- Employers cannot impose fines on employees below 16 years of age. Additionally, deductions exceeding 5% of an employee’s salary are prohibited.
- Myanmar’s working hours law ensures that employees work 8 hours a day and 44 hours a week.
- The working hours in Myanmar labor law can differ depending upon the industries.
- Myanmar has about 16 public holidays every year.
- Employees who have to work on a public holiday must be paid double the normal rate plus a cost-of-living allowance, if applicable.
- The employer must obtain the employee’s written consent and FGLLID approval at least 24 hours before requiring work on the public holiday and display a relevant notice at the workplace.
- Employees are entitled to six days of paid casual leave per year, and they can use up to three days at a time without the employer’s approval.
- Unused casual leaves will not be carried forward to the next year, and the employer is not required to pay on the unredeemed casual leaves.
- Employees are eligible for paid medical leaves.
- Employees are entitled to 30 days of medical leave if they work with the same employer for six months.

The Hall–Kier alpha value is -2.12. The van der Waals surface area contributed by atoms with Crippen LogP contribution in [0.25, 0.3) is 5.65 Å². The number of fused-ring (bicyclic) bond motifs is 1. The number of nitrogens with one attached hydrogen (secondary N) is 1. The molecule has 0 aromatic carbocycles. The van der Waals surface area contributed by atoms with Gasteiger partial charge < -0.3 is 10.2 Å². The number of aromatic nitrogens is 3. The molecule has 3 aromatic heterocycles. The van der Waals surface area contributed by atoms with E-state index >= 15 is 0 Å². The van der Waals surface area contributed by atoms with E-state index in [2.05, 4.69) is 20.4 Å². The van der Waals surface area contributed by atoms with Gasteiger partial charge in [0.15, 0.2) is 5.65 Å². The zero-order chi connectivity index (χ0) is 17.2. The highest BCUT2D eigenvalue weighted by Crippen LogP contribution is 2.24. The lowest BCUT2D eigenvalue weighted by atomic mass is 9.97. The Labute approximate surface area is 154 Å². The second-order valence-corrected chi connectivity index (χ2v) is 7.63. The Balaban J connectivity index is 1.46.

- Employees must provide a medical certificate from a doctor to get medical leaves.
- Maternity leave in Myanmar provides 14 weeks for expectant mothers, comprising six weeks of prenatal leave and eight weeks of postnatal leave.
- A female employee is eligible for another 4 weeks of leave if twins are born.
- If a woman employee has suffered a miscarriage, she is given up to six weeks of leave.
- Male employees are eligible for 15 days of paternity leave.
- If the mother is not covered under social security, they can get 25% of their average salary.
An employee is eligible for a pension on turning 60. Additionally, they should have worked for at least 180 months. Apart from this, three other circumstances make an employee eligible for a pension.
If an employee has contributed for at least 12 months but less than 180 months, the employee is entitled to receive 40% of the total contributions. The accrued interest is also to be included in these cases.
In the case of a disability pension, the employee must have worked for at least 180 months and be incapable of working any further.